As publishers turn to subscription and donation models, Ben Barokas, Sourcepoint CEO, looks at the pros and cons. Ultimately, it’s about consumer trust, choice and mutual value, he says.
With Apple’s ’Netflix for news’ service and major titles such as New York Media embracing paywalls, subscription and donation models are becoming an increasingly common feature of the publishing landscape. Yet it remains to be seen how important their role will be in the industry’s future.
While they bring multiple benefits – including extra revenue and a direct link to audiences – these monetization mechanisms must be handled carefully. Consumers still want to be in the driving seat when it comes to how they choose to support content. And that means publisher offerings must be centered on choice.
The rise of user funding
Subscription services aren’t new but paid models are enjoying a significant revival. In part, this is due to an increasing focus on quality. With 64% of Americans concerned about fake news, there is a growing appetite for trustworthy content, and subscriptions offer a direct line to high-grade, reliable content.
But it also has to do with rising audience demand for personalization and value. In the age of rising connectivity, where the majority (77%) of consumers own a smartphone, choice and personalization are expected to be at the heart of all digital experiences. So it follows that consumers have become more interested in the tailored interactions and unique value subscriptions bring. It could be argued that paid-for models offer publishers a clear and simple way to make consumers more aware of the online value exchange. Where once online ads (e.g. banner and side-bar ads) meant audiences were unknowingly funding content with their attention, users are now openly asked to make payments or contributions to maintain the production of premium content.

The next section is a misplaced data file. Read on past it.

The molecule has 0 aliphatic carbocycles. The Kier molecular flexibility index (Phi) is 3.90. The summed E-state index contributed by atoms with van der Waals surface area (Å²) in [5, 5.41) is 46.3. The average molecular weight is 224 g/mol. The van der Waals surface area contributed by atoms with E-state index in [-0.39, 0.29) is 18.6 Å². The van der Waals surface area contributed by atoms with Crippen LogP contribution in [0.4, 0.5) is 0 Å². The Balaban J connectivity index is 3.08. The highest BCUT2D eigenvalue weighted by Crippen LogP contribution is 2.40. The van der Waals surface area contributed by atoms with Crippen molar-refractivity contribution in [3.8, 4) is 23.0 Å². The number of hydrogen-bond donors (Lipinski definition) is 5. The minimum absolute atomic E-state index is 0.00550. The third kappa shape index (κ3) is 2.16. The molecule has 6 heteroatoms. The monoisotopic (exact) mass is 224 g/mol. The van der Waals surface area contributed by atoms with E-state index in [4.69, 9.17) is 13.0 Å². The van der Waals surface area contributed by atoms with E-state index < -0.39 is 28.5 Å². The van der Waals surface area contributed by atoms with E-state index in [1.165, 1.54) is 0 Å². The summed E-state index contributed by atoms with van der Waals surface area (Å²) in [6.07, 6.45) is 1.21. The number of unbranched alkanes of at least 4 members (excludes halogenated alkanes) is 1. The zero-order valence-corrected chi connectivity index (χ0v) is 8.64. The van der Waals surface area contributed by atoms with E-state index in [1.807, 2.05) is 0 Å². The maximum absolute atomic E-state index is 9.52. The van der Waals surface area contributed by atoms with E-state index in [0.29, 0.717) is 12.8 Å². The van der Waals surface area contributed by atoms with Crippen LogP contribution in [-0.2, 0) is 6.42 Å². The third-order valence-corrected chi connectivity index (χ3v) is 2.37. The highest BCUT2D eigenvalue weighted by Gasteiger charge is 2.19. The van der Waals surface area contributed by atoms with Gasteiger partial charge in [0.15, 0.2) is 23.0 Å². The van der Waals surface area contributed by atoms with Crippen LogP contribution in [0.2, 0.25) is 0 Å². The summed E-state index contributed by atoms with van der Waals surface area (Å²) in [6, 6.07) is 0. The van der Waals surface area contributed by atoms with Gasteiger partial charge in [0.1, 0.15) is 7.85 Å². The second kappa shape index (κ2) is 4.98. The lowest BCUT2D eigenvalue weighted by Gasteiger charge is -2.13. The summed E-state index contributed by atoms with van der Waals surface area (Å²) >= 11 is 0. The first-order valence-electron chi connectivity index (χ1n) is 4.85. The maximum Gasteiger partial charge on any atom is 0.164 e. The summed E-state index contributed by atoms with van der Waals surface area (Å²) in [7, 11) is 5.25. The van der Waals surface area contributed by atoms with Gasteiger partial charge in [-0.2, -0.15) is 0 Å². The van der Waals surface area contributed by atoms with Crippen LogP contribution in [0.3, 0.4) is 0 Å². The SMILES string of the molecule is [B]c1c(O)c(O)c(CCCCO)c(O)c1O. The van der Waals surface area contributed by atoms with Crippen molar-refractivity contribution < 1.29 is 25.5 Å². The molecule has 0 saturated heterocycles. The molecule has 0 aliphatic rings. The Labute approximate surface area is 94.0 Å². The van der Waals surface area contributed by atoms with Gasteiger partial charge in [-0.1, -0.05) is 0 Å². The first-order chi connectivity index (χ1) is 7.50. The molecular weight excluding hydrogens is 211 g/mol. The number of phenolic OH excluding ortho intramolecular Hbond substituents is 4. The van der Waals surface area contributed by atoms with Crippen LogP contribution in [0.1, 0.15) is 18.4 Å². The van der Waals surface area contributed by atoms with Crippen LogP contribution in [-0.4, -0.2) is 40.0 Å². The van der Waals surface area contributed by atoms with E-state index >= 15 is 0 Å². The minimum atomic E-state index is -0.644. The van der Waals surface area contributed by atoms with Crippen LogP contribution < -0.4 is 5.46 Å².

Are these models sustainable?
From the publisher perspective, taking the paid-for approach comes with both positives and negatives. The most obvious benefit is yield. With audiences making financial contributions, publishers have revenue security beyond digital ads or investment. And there are plenty of examples to show that subscriptions are turning a healthy profit – subscription revenues for The New York Times reached $1 billion in 2017, accounting for 60% of its total earnings, and British newspaper The Guardian recently announced it had raised $130 million from reader contributions in a single year. Plus, extra income can boost market confidence – companies with a subscription model are valued up to 3x higher than those driven by one-time sales.
Secondly, there is the benefit of enhanced consumer relationships. Using insight collected at the point of registration, publishers can offer experiences that are customized to the needs or interests of particular users: be that via curated content selections, exclusive offers or a tailored interface. By doing this, publishers can develop closer ties with subscribers that earn individual confidence and loyalty; studies show 95% of customers remain loyal to brands they trust. And as an added bonus, these deep connections can also increase the likelihood individuals will give publishers consent to access data, helping them to comply with increasingly robust privacy regulation, while continually refining services.
A potential downside could be publishers creating friction with their user base when asking for payments. For example, those who are not prepared to pay for previously ‘free’ content may feel excluded by a complete switchover to paid-only access. Similarly, requests for donations might cause frustration by disrupting consumer experiences as they try to engage with content, ultimately driving users to bounce. That’s not to mention the instability of voluntary contributions as a funding source; there are no guarantees of ongoing funding and contribution amounts are unknown. However, this only serves to highlight the importance that user choice can play in the content ecosystem – allowing consumers to identify the best value exchange for themselves.
The way publishers monetize content is constantly changing; to align with shifts in audience behavior and new technologies. Right now, the application of international data law, potential national legislation, and greater awareness of the need for refocus on user-centricity, means the industry is increasingly reconsidering subscription and donation models.
Ultimately, publishers must ensure audience relationships are built on trust and choice. And an essential element of achieving this is giving individuals the freedom to determine their preferred funding method by offering a range of options, not just subscriptions. By providing adaptable ways of supporting content, publishers can win audience trust and forge flexible bonds based on mutual value.